And that's the well their score for Leos Carax' sixth film Annette -- recent opener for the Cannes Film Festival, now in theaters, hitting Amazon this weekend -- returns to time and again and again and again... and again again. Indeed nearly every song seems predicated on the idea. Or maybe that's just the way it felt to me by its end -- either way at a certain point Brechtian echoes trail off, leaving blank emptiness in their wake, and I fear Annette, for all its blowsy Carax-fueled cinematic abandon, might suffer the same fate. It's a lot of sound and fury, in other words. Actually in the same words. Over and over, and again again.
To the new film's credit it's only the opening scene of Annette where the exact "sound" of the Sparks themselves becomes an issue, since it has the brothers marching and singing alongside all of the film's actors (and hey there Mr. Carax himself) to introduce our big handed tale of woe -- its forward camera march is reminiscent of the standout accordion scene in Carax's masterpiece Holy Motors actually. And from there on the duties of being incessantly repetitive are handed to some admittedly talented thesps, foremost being Adam Driver & Marion Cotillard as our dangerously romantic couple -- these two, they have some luck for awhile with it.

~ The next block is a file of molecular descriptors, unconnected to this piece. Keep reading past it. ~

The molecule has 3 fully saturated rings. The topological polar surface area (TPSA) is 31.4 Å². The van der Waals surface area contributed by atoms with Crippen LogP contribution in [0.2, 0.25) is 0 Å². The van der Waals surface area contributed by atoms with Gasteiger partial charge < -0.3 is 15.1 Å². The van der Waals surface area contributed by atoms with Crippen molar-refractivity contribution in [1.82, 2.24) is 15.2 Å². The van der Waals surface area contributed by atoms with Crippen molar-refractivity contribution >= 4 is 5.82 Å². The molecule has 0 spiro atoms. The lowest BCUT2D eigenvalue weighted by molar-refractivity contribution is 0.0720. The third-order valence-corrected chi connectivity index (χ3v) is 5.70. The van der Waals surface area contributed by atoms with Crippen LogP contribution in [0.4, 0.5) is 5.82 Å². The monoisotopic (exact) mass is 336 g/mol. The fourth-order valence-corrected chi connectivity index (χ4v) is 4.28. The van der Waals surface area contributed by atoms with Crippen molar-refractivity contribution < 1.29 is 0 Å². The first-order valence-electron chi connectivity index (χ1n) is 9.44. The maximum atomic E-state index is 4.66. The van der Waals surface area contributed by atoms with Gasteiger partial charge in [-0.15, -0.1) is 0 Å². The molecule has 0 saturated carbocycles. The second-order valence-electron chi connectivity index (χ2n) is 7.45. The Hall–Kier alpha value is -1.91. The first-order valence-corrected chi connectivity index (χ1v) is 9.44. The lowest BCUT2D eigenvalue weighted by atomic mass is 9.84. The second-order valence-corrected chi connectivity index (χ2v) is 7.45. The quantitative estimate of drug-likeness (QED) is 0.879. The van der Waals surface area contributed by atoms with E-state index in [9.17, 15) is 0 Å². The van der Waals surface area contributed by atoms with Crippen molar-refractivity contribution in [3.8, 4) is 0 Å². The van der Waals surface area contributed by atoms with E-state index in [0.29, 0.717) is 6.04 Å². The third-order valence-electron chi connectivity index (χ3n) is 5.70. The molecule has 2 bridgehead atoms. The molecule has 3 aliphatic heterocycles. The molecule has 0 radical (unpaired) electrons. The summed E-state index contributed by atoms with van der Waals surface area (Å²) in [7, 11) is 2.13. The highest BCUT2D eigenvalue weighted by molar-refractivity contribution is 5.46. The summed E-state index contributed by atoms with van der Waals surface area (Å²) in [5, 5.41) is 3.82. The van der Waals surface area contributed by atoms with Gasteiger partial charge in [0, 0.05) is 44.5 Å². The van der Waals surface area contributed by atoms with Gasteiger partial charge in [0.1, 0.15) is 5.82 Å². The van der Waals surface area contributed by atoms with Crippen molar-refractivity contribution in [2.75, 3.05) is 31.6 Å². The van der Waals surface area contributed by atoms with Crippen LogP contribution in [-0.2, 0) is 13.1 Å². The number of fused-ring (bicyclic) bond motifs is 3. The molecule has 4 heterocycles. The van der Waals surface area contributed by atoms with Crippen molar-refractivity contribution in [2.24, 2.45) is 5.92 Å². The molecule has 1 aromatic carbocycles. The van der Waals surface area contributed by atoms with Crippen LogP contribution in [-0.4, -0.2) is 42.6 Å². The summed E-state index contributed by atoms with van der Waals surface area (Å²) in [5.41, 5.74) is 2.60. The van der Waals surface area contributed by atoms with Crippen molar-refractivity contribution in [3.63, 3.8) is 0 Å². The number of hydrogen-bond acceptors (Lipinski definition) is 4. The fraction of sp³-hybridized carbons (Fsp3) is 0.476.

Visually Carax remains a trip, a touch of light fantastic, a treat -- he finds such weird ways to render mundane material that you can't help but sizzle here and there in your seat from the Sheer Audacity TM on display. But about film's mid-point, as Adam Driver's performance grew bigger and more exhausting as if he could outrun his every sentence, I began to get lost in the Whys of it all. The story boiled down to its core is standard Star in Born claptrap, goosed up with ever bigger waves of ham and extravagance -- eventually I just wanted the ride to end. I wanted off the whirlygig. I wanted these white people to please stop screaming at me.
There are a lot of things about Annette to appreciate, in theory. It's not sanded down for its abrasiveness -- it's dark and glum and mean and horny and relentlessly idiosyncratic. It will be a lot of people's cuppa. You do admire the chutzpah while wiping it off your face. But I just couldn't find a heart to it anywhere -- a belly to sink my hand into for firm grip. It was shock and awe and marionette drone sight gags, a giggle or ten, and a lot of operatic wailing in the place of words or meaning. Sometimes saying the same thing over and over just makes the thing lose all meaning, a word on a page that's turned into scribbles, a hieroglyphical dissonance half-resembling a thing you once remembered, back in the before-times, whenever the hell they was, when they was, whenever.